Pass the gravy… PilgrimNov 22nd, 2009 | By Rick@Leonard Family Legends & Legacies | Category: Legends & Legacies
I am nothing if not irreverent, but what kind of Mayflower descendant would I be if I let this Thanksgiving holiday pass without a few notes on our Pilgrim progenitors?
First off, let me reiterate that I’m not an official Mayflower descendant until the General Society of Mayflower Descendants says I am. And, given the fact that I haven’t actually filed the paperwork, it doesn’t seem likely to happen before Thursday. However, I am as confident as ever that it’s only a matter of time. My. Time.
So here’s the bullet-point version of how we Leonards became a national treasure… (And many thanks to our good friend and fellow researcher Allan for providing me a nice, fat package of Pilgrimage this week.)
* 1609 – English dissenters moved to Amsterdam, Holland, and formed a new Congregation. A few months later, they moved to Leyden. Our Solomon Leonard and his father, Samuel, would join them a few years later.
* 1620 – An agent in London, Robert Cushman, acting for the Dissenter Congregation at Leyden, organized a migration to the New World. The name “Pilgrim” was reportedly coined by William Bradford some time later.
* September 6th, 1620 – The Mayflower set sail for America with one-hundred-two people on board. One of them, the oldest passenger aboard, was James Chilton. His daughter, 13-year-old Mary, was the youngest.
* Dec 21st, 1620 – The Mayflower dropped anchor, after wandering the coast a bit, at Plymouth Rock, in the future state of Massachusetts. Contrary to popular myth and famous paintings, Mary Chilton was not the first passenger to set foot in the New World.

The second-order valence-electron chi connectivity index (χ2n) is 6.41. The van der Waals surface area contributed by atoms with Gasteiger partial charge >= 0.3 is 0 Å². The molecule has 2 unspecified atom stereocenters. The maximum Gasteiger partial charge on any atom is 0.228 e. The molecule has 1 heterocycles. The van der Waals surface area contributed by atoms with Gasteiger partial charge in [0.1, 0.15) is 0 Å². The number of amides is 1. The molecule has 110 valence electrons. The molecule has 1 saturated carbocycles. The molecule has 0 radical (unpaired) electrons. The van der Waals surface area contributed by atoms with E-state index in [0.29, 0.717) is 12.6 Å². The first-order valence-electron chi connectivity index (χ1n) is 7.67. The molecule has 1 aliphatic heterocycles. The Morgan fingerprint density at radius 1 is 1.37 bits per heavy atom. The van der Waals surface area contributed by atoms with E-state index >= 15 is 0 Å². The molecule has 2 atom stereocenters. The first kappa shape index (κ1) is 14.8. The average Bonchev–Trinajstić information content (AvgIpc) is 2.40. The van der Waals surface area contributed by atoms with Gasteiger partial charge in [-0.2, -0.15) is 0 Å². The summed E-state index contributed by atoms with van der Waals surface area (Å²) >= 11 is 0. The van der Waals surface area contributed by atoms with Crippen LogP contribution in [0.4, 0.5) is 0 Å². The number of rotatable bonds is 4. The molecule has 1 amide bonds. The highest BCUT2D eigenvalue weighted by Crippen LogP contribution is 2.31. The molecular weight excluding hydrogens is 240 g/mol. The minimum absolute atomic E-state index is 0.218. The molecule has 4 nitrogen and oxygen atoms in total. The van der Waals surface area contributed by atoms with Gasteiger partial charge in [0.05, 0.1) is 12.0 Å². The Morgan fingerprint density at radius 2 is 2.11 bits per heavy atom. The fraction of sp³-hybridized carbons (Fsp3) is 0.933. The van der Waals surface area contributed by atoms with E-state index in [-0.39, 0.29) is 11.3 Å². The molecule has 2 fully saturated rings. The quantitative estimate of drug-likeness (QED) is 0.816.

* 1629 – Isabella Chilton-Chandler, Mary’s sister, who did not hyphenate her name at the time, arrived in America with her husband, Roger Chandler, and family. Our Solomon Leonard arrived at about the same time and may have even been on the same boat.
* 1629-30 – Solomon Leonard starts his five-to-seven year indenture to the Plymouth Company for his passage and future property.
* 1640 – Fully vested and now an official landowner, Solomon marries Isabella Chilton-Chandler’s daughter Sarah Chandler, officially making him a Mayflower descendant. The rest, as they say, is us.
Notice anything missing? Like the first Thanksgiving? Yeah, well, that’s a little hard to pin down. First off, it wouldn’t have happened until the year after the Mayflower landed… and by then nearly half of the passengers had died. Including James Chilton. And his wife. Daughter Mary was left an orphan and most likely raised by Miles Standish or John Alden. Now what kind of Thanksgiving story is that?
My sincerest apologies for leaving out so many details (and playing fast-and-lose with the rest), but I feel I’ve wasted enough of your time for today and all this writing has made me hungery, so… Pass the gravy… Pilgrim.